I'm a writer.
For weeks I have had trouble writing. The issue is not inspiration or mind-block but time. I don't remember a more demanding work schedule in years.
Contemplative spaces and times have been scarce; so too any chance for thoughtful blogging and for conversation with the blogging community to which I belong.
I realize, too, at this beginning of Advent, that I am frustrated about the lack of writing (on blog and off) for reasons of ego almost as much as for reasons of "gotta write because a bird's gotta sing." I can't help thinking, upon reading praise from my sister and brother bloggers for other sister and brother bloggers (particularly in our little online Anglican-and-other-merry-mad-ones community), "Wait a minute! I write about spirituality! I'm a good preacher! I'm the one with a book on prayer! I can write nice inspirational blog posts too!" Which is a really Bad Attitude.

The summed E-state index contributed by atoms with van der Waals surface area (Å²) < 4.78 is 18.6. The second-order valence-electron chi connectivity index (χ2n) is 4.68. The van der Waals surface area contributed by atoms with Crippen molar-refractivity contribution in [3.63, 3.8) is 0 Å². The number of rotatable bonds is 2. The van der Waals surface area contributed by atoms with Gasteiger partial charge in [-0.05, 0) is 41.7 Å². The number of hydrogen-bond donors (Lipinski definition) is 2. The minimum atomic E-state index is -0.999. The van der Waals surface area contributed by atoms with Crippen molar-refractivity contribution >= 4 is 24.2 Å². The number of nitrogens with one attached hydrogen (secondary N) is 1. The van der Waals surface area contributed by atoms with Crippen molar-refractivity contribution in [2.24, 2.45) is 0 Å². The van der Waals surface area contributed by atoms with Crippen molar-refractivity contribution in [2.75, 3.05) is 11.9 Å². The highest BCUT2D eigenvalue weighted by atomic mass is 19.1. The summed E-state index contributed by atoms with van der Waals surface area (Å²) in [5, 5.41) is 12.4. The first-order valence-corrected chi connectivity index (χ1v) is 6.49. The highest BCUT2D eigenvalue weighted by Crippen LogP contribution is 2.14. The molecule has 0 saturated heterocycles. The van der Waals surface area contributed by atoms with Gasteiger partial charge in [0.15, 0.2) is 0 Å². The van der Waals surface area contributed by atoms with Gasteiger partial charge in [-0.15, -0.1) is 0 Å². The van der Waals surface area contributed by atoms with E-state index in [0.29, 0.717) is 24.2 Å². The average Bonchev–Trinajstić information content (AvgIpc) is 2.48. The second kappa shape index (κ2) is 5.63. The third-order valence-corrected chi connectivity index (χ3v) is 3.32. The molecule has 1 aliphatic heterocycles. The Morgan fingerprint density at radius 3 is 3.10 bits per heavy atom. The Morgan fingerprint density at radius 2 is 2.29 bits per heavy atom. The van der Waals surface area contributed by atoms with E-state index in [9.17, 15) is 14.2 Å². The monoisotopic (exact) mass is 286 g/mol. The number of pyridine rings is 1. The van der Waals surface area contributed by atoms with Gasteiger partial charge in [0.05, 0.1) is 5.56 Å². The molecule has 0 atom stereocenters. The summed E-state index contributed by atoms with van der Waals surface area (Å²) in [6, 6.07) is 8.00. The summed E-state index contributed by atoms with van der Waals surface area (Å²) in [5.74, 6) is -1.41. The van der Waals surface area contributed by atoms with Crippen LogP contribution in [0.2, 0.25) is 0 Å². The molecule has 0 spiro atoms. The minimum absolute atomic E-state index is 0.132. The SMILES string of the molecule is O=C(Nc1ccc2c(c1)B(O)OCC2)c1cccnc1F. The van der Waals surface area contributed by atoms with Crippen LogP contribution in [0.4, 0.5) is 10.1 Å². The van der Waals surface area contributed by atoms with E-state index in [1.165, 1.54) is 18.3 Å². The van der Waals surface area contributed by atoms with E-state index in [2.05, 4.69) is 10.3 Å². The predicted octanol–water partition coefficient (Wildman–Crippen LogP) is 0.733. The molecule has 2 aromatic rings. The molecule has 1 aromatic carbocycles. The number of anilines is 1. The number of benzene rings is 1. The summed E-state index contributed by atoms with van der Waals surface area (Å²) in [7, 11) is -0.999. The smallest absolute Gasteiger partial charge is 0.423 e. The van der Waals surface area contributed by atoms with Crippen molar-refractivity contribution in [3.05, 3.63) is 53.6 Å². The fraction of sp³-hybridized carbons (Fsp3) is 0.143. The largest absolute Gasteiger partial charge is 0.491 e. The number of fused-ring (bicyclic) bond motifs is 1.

So it is doubly, perhaps triply fitting, that this Advent I learn a little humility and rejoice in the great gifts of others. I won't have much to contribute to the Advent journey (though I will write a little in my upcoming travels on other matters) but I will be on journey with all those of you who celebrate this season, which is my favorite liturgical time. And I commend to you the thoughtful and inspiring of our colleagues, including Mimi, Shannon (my friend the prison chaplain, who posts only every so often, but when she does, ah!) Paul, and Mickey. But not limited to them.
Listen. Listen with me. Listen for Godde. Watch and wait. Stay close to the earth, humus, adam, where the Holy One chooses to dwell.
Welcome Jesus. Welcome the quiet Spirit, who is also God our Disturber.*
* From a collect by Janet Morley, in All Desires Known:
O God our disturber,
whose speech is pregnant with power
and whose word will be fulfilled;
may we known ourselves unsatisfied
with all that distorts your truth,
and make our hearts attentive
to your liberating voice,
in Jesus Christ. Amen.